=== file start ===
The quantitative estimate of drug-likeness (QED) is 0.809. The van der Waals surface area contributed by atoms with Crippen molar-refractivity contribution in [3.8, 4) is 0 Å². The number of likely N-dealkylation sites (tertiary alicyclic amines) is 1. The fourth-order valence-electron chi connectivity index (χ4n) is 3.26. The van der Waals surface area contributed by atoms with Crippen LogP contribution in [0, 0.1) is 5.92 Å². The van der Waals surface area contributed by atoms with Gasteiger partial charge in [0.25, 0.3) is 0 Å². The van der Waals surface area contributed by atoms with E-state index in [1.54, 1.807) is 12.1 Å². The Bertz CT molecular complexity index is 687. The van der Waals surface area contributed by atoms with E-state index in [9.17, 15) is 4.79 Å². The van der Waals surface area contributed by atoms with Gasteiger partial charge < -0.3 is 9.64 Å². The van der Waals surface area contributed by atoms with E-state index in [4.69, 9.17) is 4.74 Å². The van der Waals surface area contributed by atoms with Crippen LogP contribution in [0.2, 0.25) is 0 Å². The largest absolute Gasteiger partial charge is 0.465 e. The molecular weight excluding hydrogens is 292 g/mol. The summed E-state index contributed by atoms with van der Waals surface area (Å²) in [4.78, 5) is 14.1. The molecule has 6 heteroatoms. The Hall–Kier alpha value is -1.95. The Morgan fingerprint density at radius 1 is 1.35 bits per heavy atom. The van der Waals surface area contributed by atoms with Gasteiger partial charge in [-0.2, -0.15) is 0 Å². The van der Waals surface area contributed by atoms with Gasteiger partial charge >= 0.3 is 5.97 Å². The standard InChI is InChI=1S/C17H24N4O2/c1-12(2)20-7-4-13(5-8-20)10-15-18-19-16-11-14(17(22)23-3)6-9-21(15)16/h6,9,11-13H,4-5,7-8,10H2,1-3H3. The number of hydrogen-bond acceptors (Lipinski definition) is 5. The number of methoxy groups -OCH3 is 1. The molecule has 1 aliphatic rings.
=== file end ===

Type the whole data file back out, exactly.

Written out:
The quantitative estimate of drug-likeness (QED) is 0.809. The van der Waals surface area contributed by atoms with Crippen molar-refractivity contribution in [3.8, 4) is 0 Å². The number of likely N-dealkylation sites (tertiary alicyclic amines) is 1. The fourth-order valence-electron chi connectivity index (χ4n) is 3.26. The van der Waals surface area contributed by atoms with Crippen LogP contribution in [0, 0.1) is 5.92 Å². The van der Waals surface area contributed by atoms with Gasteiger partial charge in [0.25, 0.3) is 0 Å². The van der Waals surface area contributed by atoms with E-state index in [1.54, 1.807) is 12.1 Å². The Bertz CT molecular complexity index is 687. The van der Waals surface area contributed by atoms with E-state index in [9.17, 15) is 4.79 Å². The van der Waals surface area contributed by atoms with Gasteiger partial charge < -0.3 is 9.64 Å². The van der Waals surface area contributed by atoms with E-state index in [4.69, 9.17) is 4.74 Å². The van der Waals surface area contributed by atoms with Crippen LogP contribution in [0.2, 0.25) is 0 Å². The largest absolute Gasteiger partial charge is 0.465 e. The molecular weight excluding hydrogens is 292 g/mol. The summed E-state index contributed by atoms with van der Waals surface area (Å²) in [4.78, 5) is 14.1. The molecule has 6 heteroatoms. The Hall–Kier alpha value is -1.95. The Morgan fingerprint density at radius 1 is 1.35 bits per heavy atom. The van der Waals surface area contributed by atoms with Gasteiger partial charge in [-0.2, -0.15) is 0 Å². The van der Waals surface area contributed by atoms with Gasteiger partial charge >= 0.3 is 5.97 Å². The standard InChI is InChI=1S/C17H24N4O2/c1-12(2)20-7-4-13(5-8-20)10-15-18-19-16-11-14(17(22)23-3)6-9-21(15)16/h6,9,11-13H,4-5,7-8,10H2,1-3H3. The number of hydrogen-bond acceptors (Lipinski definition) is 5. The number of methoxy groups -OCH3 is 1. The molecule has 1 aliphatic rings.